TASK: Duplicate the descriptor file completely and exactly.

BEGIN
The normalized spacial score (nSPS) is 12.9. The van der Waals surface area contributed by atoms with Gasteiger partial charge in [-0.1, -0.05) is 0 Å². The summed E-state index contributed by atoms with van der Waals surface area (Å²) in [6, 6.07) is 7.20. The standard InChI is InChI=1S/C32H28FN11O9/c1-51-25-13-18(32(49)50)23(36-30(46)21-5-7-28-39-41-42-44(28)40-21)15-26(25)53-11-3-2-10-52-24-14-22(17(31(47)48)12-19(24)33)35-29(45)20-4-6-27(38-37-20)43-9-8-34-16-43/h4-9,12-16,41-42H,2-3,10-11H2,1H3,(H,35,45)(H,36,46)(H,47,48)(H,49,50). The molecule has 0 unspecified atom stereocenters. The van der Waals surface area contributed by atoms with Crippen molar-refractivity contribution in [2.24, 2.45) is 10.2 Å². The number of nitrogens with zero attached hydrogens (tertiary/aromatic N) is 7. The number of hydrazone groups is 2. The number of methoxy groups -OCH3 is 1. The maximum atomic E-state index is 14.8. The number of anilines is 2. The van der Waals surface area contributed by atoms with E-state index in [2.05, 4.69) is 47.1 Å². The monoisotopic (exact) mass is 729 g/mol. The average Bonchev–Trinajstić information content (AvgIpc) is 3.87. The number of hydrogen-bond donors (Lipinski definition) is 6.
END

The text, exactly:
The normalized spacial score (nSPS) is 12.9. The van der Waals surface area contributed by atoms with Gasteiger partial charge in [-0.1, -0.05) is 0 Å². The summed E-state index contributed by atoms with van der Waals surface area (Å²) in [6, 6.07) is 7.20. The standard InChI is InChI=1S/C32H28FN11O9/c1-51-25-13-18(32(49)50)23(36-30(46)21-5-7-28-39-41-42-44(28)40-21)15-26(25)53-11-3-2-10-52-24-14-22(17(31(47)48)12-19(24)33)35-29(45)20-4-6-27(38-37-20)43-9-8-34-16-43/h4-9,12-16,41-42H,2-3,10-11H2,1H3,(H,35,45)(H,36,46)(H,47,48)(H,49,50). The molecule has 0 unspecified atom stereocenters. The van der Waals surface area contributed by atoms with Crippen molar-refractivity contribution in [2.24, 2.45) is 10.2 Å². The number of nitrogens with zero attached hydrogens (tertiary/aromatic N) is 7. The number of hydrazone groups is 2. The number of methoxy groups -OCH3 is 1. The maximum atomic E-state index is 14.8. The number of anilines is 2. The van der Waals surface area contributed by atoms with E-state index in [2.05, 4.69) is 47.1 Å². The monoisotopic (exact) mass is 729 g/mol. The average Bonchev–Trinajstić information content (AvgIpc) is 3.87. The number of hydrogen-bond donors (Lipinski definition) is 6.